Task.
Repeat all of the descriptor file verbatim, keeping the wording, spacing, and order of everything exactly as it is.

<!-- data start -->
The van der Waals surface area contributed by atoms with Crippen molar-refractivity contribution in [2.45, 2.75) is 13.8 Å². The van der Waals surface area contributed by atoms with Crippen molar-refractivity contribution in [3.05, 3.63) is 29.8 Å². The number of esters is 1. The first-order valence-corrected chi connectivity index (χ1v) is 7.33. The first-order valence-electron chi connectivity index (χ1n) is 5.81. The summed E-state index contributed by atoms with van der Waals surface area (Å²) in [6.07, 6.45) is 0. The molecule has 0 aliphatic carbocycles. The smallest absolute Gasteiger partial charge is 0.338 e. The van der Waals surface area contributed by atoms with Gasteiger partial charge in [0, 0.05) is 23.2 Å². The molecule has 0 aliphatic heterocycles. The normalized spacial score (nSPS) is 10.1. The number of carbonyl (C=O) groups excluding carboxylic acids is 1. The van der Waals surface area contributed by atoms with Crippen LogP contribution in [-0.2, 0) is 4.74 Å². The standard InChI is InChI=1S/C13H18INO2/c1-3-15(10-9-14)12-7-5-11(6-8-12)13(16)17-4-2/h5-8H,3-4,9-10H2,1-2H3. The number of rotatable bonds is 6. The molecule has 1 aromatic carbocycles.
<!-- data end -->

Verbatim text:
The van der Waals surface area contributed by atoms with Crippen molar-refractivity contribution in [2.45, 2.75) is 13.8 Å². The van der Waals surface area contributed by atoms with Crippen molar-refractivity contribution in [3.05, 3.63) is 29.8 Å². The number of esters is 1. The first-order valence-corrected chi connectivity index (χ1v) is 7.33. The first-order valence-electron chi connectivity index (χ1n) is 5.81. The summed E-state index contributed by atoms with van der Waals surface area (Å²) in [6.07, 6.45) is 0. The molecule has 0 aliphatic carbocycles. The smallest absolute Gasteiger partial charge is 0.338 e. The van der Waals surface area contributed by atoms with Gasteiger partial charge in [0, 0.05) is 23.2 Å². The molecule has 0 aliphatic heterocycles. The normalized spacial score (nSPS) is 10.1. The number of carbonyl (C=O) groups excluding carboxylic acids is 1. The van der Waals surface area contributed by atoms with Crippen LogP contribution in [-0.2, 0) is 4.74 Å². The standard InChI is InChI=1S/C13H18INO2/c1-3-15(10-9-14)12-7-5-11(6-8-12)13(16)17-4-2/h5-8H,3-4,9-10H2,1-2H3. The number of rotatable bonds is 6. The molecule has 1 aromatic carbocycles.